The first “modern” surfer to bring the sport to the mainland United States was Vietnam vet and surfer Rick Thomas. Custom surf board shaper Jimmy Lewis, created one of the first modern production boards that he called the All Around.

Two other legendary surfers, Laird Hamilton and Dave Kalama, developed stand-up paddle surfing as a 21st Century water sport providing guidelines and pushing innovation in both technique and equipment manufacturing.

Deb and Warren Thomas, owners of Standup Paddle Sports and of Santa Barbara, California, pioneered and helped establish the sport and industry in California. They brought the first production stand up paddle boards to market with a Maui surfboard shaper Sean Ordonez in 2006. The Thomas’ opened the first retail store dedicated to stand-up paddle boarding on the mainland in 2007. On August 8, 2007, on the North Shore of Lake Tahoe in Tahoe City, California, the first stand up paddle board race was held. In a seven-mile race, 34 male and female competitors competed. This was the beginning of the Ta-Hoe Nalu Paddle Festival. The sport is versatile, able to be enjoyed in a variety of ways, and is on the innovative edge of ecologically friendly was to enjoy the outdoors. A paddle board will never leak gasoline into a lake or river. There will be no emissions, no exhaust, and the only energy used to enjoy the sport comes from the human being standing on it.

Hal took me out with the first group of SUP boarders  onto Salem Lake. There were six of us along with Hal heading out from the small “beach” there then making a loop that took us across the open water of the lake and underneath Interstate 40 before we turned around and came back. Hal’s enthusiasm for the sport is tempered by his natural caution and quiet humility. When he gets excited, gets out on the water, and takes out his waterproof camera to take a picture his absolute joy at the whole enterprise is contagious.

Standing and balancing on the 9 foot long boards is not incredibly difficult, nor does it require any spectacular balance like that of a professional gymnast or a wire-walker. The effort to stay balanced while paddling and controlling the board is probably one of the best “core” workouts available, though. That coupled with the aerobic workout just from the act of paddling itself makes stand-up paddle boarding a serious consideration for fitness enthusiast who are tired of the spin-classes, aerobics, or yoga.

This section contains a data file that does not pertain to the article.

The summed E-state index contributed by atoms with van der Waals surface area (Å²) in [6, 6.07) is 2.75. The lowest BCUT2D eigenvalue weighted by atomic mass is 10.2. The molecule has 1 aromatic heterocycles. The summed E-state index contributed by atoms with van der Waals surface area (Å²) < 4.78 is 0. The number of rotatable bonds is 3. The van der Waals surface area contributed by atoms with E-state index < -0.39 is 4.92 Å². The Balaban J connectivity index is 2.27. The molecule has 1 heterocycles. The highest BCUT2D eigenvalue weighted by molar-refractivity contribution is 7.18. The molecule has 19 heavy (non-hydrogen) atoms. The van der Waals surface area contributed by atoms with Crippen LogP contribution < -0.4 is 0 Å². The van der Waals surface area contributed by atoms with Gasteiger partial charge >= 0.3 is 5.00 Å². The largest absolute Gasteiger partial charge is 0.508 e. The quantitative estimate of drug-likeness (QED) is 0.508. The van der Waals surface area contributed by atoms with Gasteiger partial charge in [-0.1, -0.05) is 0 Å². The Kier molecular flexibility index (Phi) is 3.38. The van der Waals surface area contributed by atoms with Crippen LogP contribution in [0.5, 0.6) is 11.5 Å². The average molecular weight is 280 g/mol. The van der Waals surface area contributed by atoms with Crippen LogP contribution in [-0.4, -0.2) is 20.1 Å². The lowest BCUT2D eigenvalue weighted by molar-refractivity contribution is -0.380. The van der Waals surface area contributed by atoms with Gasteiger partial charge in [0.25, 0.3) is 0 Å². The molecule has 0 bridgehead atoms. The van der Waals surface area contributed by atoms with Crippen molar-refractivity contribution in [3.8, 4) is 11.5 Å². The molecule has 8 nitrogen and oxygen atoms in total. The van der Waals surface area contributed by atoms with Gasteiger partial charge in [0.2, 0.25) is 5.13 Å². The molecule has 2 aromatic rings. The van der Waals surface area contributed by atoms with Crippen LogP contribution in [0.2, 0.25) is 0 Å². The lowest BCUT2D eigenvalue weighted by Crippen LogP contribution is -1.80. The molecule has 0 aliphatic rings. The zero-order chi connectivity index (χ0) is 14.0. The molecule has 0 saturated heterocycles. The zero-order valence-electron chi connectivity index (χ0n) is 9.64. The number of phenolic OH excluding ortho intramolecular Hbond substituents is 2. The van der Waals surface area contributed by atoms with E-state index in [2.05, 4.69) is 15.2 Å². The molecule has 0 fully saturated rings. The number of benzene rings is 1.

salem lake
salem lake

The basic paddling technique is a simple one that is modeled on Kayak and canoe techniques. It is easy to teach a first-timer enough to be able to function with more experienced paddlers without spending too much time just on instruction.

Like yoga, there is a meditative aspect to paddle boarding that may be the sports true value. There is quiet to be found out on the water and away from the phone and computer. Sound is simply the paddle dipping into the water, the board gliding across the surface, and the quiet sounds of the water moving around on our small lake. There is a peace in the middle of the board when you’re riding balanced, focused, and relaxed.

Looping out under Interstate 40 with cars sitting in rush hour traffic above us trying to just get home, it was easy to feel lucky while I was paddling around beneath them free to move about, happy to be outdoors in the sun, and filled with the kind of healthy rush that comes with real physical exertion. On the way across Salem Lake every bit of stress I’d brought with me began to peel off of me like dead skin and for the first time in a long time I felt truly relaxed and quiet. That is the feeling that will get me back on the water with Hal. Maybe there is something about the harmony found between water, paddles, body, and board that ‘ol Hal has tapped into… the gentle fuel of Hal Boyle’s permanent vacation.


You can find out how to get out on the water yourself HERE.


salem lake
salem lake